'I kept telling myself I can do this' - Mehidy Hasan Miraz

Match-winner says Mustafizur's approach "allowed me to shape my game plan. Who to attack, when to attack"

Mohammad Isam
Mohammad Isam
Mehidy Hasan Miraz stood in the middle of the Shere Bangla National Stadium, surrounded by India fielders just waiting for the final wicket to fall. At the other end, he had No. 11 Mustafizur Rahman, batting average of 6.30. Bangladesh needed 51 runs. They had a lot of overs in hand but they had just lost their last five wickets for eight runs. A portion of the full-house crowd had left. An India win was writ large in Dhaka.
But this is 2022, a year in which Mehidy has been involved in a few miracles. He was part of the team that beat New Zealand in the Mount Maunganui Test. Mehidy and Afif Hossain rescued Bangladesh from 45 for 6 against Afghanistan. Mehidy took four wickets in an ODI in South Africa when Bangladesh got into a tough spot. These events have shaped his mind in a way that even in such a desperate situation against India on Sunday, he felt he could do it.
When the last recognised batter Afif fell with 53 runs remaining, Mehidy had plotted his partnerships with the long tail. And when Ebadot Hossain and Hasan Mahmud fell for ducks, he didn't stop believing.
"Maybe people will call me pagol (mad) but I had the honest belief that we could win," Mehidy said. "I only focused on winning the game. I kept telling myself that I can do this. I thought I'd score 15 runs with Ebadot, 20 runs with Hasan Mahmud and the remaining 15-20 runs with Mustafiz. But two quick wickets meant that it was a do-or-die situation with the last wicket remaining. I had to take calculated risks. Mustafiz's words really stayed with me. It gave me more belief."
Mustafizur told me, "You don't worry about me. I will stop the ball at my end. I will take balls on the body, but I won't get out."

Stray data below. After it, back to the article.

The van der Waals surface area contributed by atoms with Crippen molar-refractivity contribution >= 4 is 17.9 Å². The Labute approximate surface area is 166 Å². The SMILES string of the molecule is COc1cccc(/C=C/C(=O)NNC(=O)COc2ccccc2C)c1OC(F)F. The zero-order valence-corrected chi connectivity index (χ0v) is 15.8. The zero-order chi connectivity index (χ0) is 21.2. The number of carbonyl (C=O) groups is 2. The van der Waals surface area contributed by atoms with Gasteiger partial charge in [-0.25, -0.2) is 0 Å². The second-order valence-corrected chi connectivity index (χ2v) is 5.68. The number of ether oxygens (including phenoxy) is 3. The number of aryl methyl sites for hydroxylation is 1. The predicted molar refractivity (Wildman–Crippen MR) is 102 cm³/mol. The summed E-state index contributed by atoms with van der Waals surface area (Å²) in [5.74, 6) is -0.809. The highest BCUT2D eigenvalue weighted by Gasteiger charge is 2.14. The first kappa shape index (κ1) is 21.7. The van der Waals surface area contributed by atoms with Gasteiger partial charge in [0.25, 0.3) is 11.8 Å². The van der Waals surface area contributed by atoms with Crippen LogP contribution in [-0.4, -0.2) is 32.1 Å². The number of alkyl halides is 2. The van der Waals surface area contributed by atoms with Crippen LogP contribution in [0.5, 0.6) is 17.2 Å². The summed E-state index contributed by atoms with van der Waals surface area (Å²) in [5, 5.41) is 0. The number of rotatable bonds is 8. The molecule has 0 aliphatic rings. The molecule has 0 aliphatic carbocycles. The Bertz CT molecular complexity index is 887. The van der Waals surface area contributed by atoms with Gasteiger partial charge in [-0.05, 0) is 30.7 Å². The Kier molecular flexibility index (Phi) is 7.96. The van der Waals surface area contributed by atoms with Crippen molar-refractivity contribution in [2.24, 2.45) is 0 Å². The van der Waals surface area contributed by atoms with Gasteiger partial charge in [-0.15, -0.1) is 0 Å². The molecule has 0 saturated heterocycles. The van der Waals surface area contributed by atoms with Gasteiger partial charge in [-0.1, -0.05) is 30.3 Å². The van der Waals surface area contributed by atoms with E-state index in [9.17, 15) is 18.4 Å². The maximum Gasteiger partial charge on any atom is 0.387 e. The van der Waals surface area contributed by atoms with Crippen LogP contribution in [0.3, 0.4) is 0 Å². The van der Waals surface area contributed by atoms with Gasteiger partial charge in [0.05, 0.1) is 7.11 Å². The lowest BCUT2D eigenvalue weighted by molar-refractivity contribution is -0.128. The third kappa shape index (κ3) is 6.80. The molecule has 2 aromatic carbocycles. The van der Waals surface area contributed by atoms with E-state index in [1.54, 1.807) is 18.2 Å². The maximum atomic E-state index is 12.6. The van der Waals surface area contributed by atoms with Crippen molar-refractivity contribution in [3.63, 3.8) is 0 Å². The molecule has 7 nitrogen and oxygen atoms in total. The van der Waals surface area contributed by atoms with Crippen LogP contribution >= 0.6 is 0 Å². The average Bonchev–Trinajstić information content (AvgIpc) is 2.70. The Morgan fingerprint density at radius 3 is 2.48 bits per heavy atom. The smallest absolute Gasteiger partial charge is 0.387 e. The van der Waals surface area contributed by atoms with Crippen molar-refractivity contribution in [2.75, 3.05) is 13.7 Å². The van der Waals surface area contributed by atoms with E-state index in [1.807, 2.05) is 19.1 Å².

Mehidy Hasan Miraz
It all kicked off when he swatted debutant Kuldeep Sen for two sixes in the 41st over. He swung a few wildly, even getting dropped by KL Rahul, but then when he saw Mustafizur handle the bowling properly, Mehidy went after Deepak Chahar for three fours in the 44th over. It reduced the runs remaining to 14, and that's when it got serious.
"If I thought that we would lose or we won't be able to get the remaining runs, it wouldn't have worked out like this," Mehidy said. "It was definitely a do-or-die situation. There was no problem to get out trying to hit out. When we needed 50 runs, I took the chances. It came off.
"But when we needed 14 or 10 runs, then I got really excited. We have lost a lot of close matches, but Mustafiz kept giving me encouragement. He told me, 'don't hurry, don't try to hit a six. You bat along the ground, we will get the runs'. I was very clear with my game plan. I knew exactly what I wanted to do. I think that helped out also."
What really helped Mehidy was how Mustafizur stood confidently at the other end, even starting off a four through the covers, Bangladesh's first boundary since the 23rd over.
"Mustafiz is my good friend," Mehidy said. "He supported me a lot. One thing that stood out was his confidence. He kept telling me, 'You don't worry about me. I will stop the ball at my end. I will take balls on the body, but I won't get out'. His confidence rubbed off on me.
"He kept telling me not to worry about him. A batter would always worry about the tailender. If he gets out, it's all over. But his approach allowed me to shape my game plan. Who to attack, when to attack. I didn't go after every ball. I did sky a couple, but they couldn't take the chances. You are bound to get out if you are trying to hit every ball. Calculative risk helped out."
The crucial moment was when the scores were tied. Mehidy was on strike. He turned the ball through the covers and took off in celebration. It was reminiscient of last February when Afif and Mehidy walked off with wide smiles after their heist against Afghanistan. Mehidy, though, feels this one against India was more important. "Both were important knocks but this is more special. This was the last wicket, we needed 51 runs. This was definitely more special."

Mohammad Isam is ESPNcricinfo's Bangladesh correspondent. @isam84